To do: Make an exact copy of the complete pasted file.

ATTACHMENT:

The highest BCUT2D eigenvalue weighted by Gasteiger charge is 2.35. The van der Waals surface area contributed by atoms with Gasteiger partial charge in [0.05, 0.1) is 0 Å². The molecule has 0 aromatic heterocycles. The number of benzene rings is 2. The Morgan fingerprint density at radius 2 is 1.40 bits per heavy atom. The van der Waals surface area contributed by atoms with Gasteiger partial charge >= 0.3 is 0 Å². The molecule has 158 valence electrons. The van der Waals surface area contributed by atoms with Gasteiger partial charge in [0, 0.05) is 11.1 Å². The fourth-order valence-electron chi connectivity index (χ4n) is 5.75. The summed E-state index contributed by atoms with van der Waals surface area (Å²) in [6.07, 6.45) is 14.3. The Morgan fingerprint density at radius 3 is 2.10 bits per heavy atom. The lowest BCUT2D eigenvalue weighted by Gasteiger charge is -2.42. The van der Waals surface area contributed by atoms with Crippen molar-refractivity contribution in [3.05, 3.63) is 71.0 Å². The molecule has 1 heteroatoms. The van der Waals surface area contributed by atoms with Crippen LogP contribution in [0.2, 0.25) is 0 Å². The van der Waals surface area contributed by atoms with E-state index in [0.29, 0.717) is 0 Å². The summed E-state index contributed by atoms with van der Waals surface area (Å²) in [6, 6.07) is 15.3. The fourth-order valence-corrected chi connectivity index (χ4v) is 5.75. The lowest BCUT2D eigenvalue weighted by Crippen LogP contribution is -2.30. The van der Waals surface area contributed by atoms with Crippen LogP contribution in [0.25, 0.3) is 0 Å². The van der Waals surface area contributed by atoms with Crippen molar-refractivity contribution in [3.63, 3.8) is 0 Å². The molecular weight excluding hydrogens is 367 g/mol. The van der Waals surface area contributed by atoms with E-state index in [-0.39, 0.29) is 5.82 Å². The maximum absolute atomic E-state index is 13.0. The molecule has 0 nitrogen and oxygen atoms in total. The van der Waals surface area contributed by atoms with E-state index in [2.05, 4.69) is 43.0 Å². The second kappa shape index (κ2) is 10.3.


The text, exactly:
The highest BCUT2D eigenvalue weighted by Gasteiger charge is 2.35. The van der Waals surface area contributed by atoms with Gasteiger partial charge in [0.05, 0.1) is 0 Å². The molecule has 0 aromatic heterocycles. The number of benzene rings is 2. The Morgan fingerprint density at radius 2 is 1.40 bits per heavy atom. The van der Waals surface area contributed by atoms with Gasteiger partial charge >= 0.3 is 0 Å². The molecule has 158 valence electrons. The van der Waals surface area contributed by atoms with Gasteiger partial charge in [0, 0.05) is 11.1 Å². The fourth-order valence-electron chi connectivity index (χ4n) is 5.75. The summed E-state index contributed by atoms with van der Waals surface area (Å²) in [6.07, 6.45) is 14.3. The Morgan fingerprint density at radius 3 is 2.10 bits per heavy atom. The lowest BCUT2D eigenvalue weighted by Gasteiger charge is -2.42. The van der Waals surface area contributed by atoms with Crippen molar-refractivity contribution in [3.05, 3.63) is 71.0 Å². The molecule has 1 heteroatoms. The van der Waals surface area contributed by atoms with Crippen LogP contribution in [0.2, 0.25) is 0 Å². The van der Waals surface area contributed by atoms with E-state index in [0.29, 0.717) is 0 Å². The summed E-state index contributed by atoms with van der Waals surface area (Å²) in [6, 6.07) is 15.3. The fourth-order valence-corrected chi connectivity index (χ4v) is 5.75. The lowest BCUT2D eigenvalue weighted by Crippen LogP contribution is -2.30. The van der Waals surface area contributed by atoms with Crippen LogP contribution in [0.25, 0.3) is 0 Å². The van der Waals surface area contributed by atoms with Crippen molar-refractivity contribution in [3.63, 3.8) is 0 Å². The molecular weight excluding hydrogens is 367 g/mol. The van der Waals surface area contributed by atoms with E-state index in [-0.39, 0.29) is 5.82 Å². The maximum absolute atomic E-state index is 13.0. The molecule has 0 nitrogen and oxygen atoms in total. The van der Waals surface area contributed by atoms with E-state index in [2.05, 4.69) is 43.0 Å². The second kappa shape index (κ2) is 10.3.